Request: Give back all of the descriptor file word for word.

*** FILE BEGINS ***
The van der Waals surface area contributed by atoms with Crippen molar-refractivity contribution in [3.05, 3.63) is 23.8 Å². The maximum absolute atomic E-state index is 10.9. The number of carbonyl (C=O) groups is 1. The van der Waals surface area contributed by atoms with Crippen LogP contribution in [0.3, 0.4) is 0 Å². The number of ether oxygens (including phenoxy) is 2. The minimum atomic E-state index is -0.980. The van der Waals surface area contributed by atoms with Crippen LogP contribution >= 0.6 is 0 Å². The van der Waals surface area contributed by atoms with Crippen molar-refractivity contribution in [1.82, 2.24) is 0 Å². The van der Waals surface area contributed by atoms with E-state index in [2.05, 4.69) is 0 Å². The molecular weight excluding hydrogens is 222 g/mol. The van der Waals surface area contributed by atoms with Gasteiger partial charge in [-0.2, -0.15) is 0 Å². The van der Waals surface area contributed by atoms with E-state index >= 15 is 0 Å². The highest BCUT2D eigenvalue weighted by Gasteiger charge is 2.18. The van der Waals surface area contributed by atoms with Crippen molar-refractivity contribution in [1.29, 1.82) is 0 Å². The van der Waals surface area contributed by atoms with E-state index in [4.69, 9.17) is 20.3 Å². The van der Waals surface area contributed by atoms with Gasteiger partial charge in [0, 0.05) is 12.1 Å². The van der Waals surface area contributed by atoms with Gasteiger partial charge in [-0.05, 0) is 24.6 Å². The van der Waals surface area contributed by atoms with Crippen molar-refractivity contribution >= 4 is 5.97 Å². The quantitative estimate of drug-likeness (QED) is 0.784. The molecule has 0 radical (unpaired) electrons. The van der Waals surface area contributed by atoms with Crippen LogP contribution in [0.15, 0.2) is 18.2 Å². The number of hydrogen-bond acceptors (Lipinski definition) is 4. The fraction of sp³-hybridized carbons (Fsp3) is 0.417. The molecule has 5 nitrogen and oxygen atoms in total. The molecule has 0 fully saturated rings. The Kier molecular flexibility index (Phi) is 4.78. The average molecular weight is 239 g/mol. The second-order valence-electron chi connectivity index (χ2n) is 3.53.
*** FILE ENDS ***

The van der Waals surface area contributed by atoms with Crippen molar-refractivity contribution in [3.05, 3.63) is 23.8 Å². The maximum absolute atomic E-state index is 10.9. The number of carbonyl (C=O) groups is 1. The van der Waals surface area contributed by atoms with Crippen LogP contribution in [0.3, 0.4) is 0 Å². The number of ether oxygens (including phenoxy) is 2. The minimum atomic E-state index is -0.980. The van der Waals surface area contributed by atoms with Crippen LogP contribution >= 0.6 is 0 Å². The van der Waals surface area contributed by atoms with Crippen molar-refractivity contribution in [1.82, 2.24) is 0 Å². The van der Waals surface area contributed by atoms with E-state index in [2.05, 4.69) is 0 Å². The molecular weight excluding hydrogens is 222 g/mol. The van der Waals surface area contributed by atoms with Gasteiger partial charge in [-0.2, -0.15) is 0 Å². The van der Waals surface area contributed by atoms with E-state index >= 15 is 0 Å². The highest BCUT2D eigenvalue weighted by Gasteiger charge is 2.18. The van der Waals surface area contributed by atoms with Crippen molar-refractivity contribution in [1.29, 1.82) is 0 Å². The van der Waals surface area contributed by atoms with E-state index in [4.69, 9.17) is 20.3 Å². The van der Waals surface area contributed by atoms with Gasteiger partial charge in [0, 0.05) is 12.1 Å². The van der Waals surface area contributed by atoms with Gasteiger partial charge in [-0.05, 0) is 24.6 Å². The van der Waals surface area contributed by atoms with Crippen molar-refractivity contribution >= 4 is 5.97 Å². The quantitative estimate of drug-likeness (QED) is 0.784. The molecule has 0 radical (unpaired) electrons. The van der Waals surface area contributed by atoms with Crippen LogP contribution in [0.15, 0.2) is 18.2 Å². The number of hydrogen-bond acceptors (Lipinski definition) is 4. The fraction of sp³-hybridized carbons (Fsp3) is 0.417. The molecule has 5 nitrogen and oxygen atoms in total. The molecule has 0 fully saturated rings. The Kier molecular flexibility index (Phi) is 4.78. The average molecular weight is 239 g/mol. The second-order valence-electron chi connectivity index (χ2n) is 3.53.